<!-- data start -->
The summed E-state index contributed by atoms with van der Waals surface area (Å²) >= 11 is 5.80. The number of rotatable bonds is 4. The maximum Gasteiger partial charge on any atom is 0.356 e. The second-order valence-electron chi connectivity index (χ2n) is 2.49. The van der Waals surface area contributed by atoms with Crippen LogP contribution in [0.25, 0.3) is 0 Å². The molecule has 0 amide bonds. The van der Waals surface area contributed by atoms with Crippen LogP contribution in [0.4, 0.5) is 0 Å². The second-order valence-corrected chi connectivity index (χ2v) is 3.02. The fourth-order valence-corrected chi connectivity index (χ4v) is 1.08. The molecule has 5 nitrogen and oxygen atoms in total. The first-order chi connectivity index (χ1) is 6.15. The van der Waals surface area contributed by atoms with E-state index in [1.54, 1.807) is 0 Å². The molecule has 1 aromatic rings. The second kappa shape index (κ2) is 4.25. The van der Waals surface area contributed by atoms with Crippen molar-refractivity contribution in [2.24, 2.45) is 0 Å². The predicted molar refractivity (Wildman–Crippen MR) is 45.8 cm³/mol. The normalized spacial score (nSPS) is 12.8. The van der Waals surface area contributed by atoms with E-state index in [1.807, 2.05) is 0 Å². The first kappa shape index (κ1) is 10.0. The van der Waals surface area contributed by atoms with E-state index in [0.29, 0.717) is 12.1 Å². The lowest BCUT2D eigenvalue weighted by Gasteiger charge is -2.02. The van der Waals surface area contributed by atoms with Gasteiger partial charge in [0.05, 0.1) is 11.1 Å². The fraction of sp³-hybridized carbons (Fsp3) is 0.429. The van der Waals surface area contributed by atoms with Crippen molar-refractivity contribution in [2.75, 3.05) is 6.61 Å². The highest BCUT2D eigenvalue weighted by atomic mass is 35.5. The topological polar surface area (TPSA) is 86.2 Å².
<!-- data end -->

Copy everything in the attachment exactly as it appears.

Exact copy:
The summed E-state index contributed by atoms with van der Waals surface area (Å²) >= 11 is 5.80. The number of rotatable bonds is 4. The maximum Gasteiger partial charge on any atom is 0.356 e. The second-order valence-electron chi connectivity index (χ2n) is 2.49. The van der Waals surface area contributed by atoms with Crippen LogP contribution in [0.25, 0.3) is 0 Å². The molecule has 0 amide bonds. The van der Waals surface area contributed by atoms with Crippen LogP contribution in [0.4, 0.5) is 0 Å². The second-order valence-corrected chi connectivity index (χ2v) is 3.02. The fourth-order valence-corrected chi connectivity index (χ4v) is 1.08. The molecule has 5 nitrogen and oxygen atoms in total. The first-order chi connectivity index (χ1) is 6.15. The van der Waals surface area contributed by atoms with E-state index in [1.54, 1.807) is 0 Å². The molecule has 1 aromatic rings. The second kappa shape index (κ2) is 4.25. The van der Waals surface area contributed by atoms with Crippen molar-refractivity contribution in [2.24, 2.45) is 0 Å². The predicted molar refractivity (Wildman–Crippen MR) is 45.8 cm³/mol. The normalized spacial score (nSPS) is 12.8. The van der Waals surface area contributed by atoms with E-state index in [1.807, 2.05) is 0 Å². The first kappa shape index (κ1) is 10.0. The van der Waals surface area contributed by atoms with E-state index in [0.29, 0.717) is 12.1 Å². The lowest BCUT2D eigenvalue weighted by Gasteiger charge is -2.02. The van der Waals surface area contributed by atoms with Gasteiger partial charge in [0.05, 0.1) is 11.1 Å². The fraction of sp³-hybridized carbons (Fsp3) is 0.429. The van der Waals surface area contributed by atoms with Crippen molar-refractivity contribution in [2.75, 3.05) is 6.61 Å². The highest BCUT2D eigenvalue weighted by atomic mass is 35.5. The topological polar surface area (TPSA) is 86.2 Å².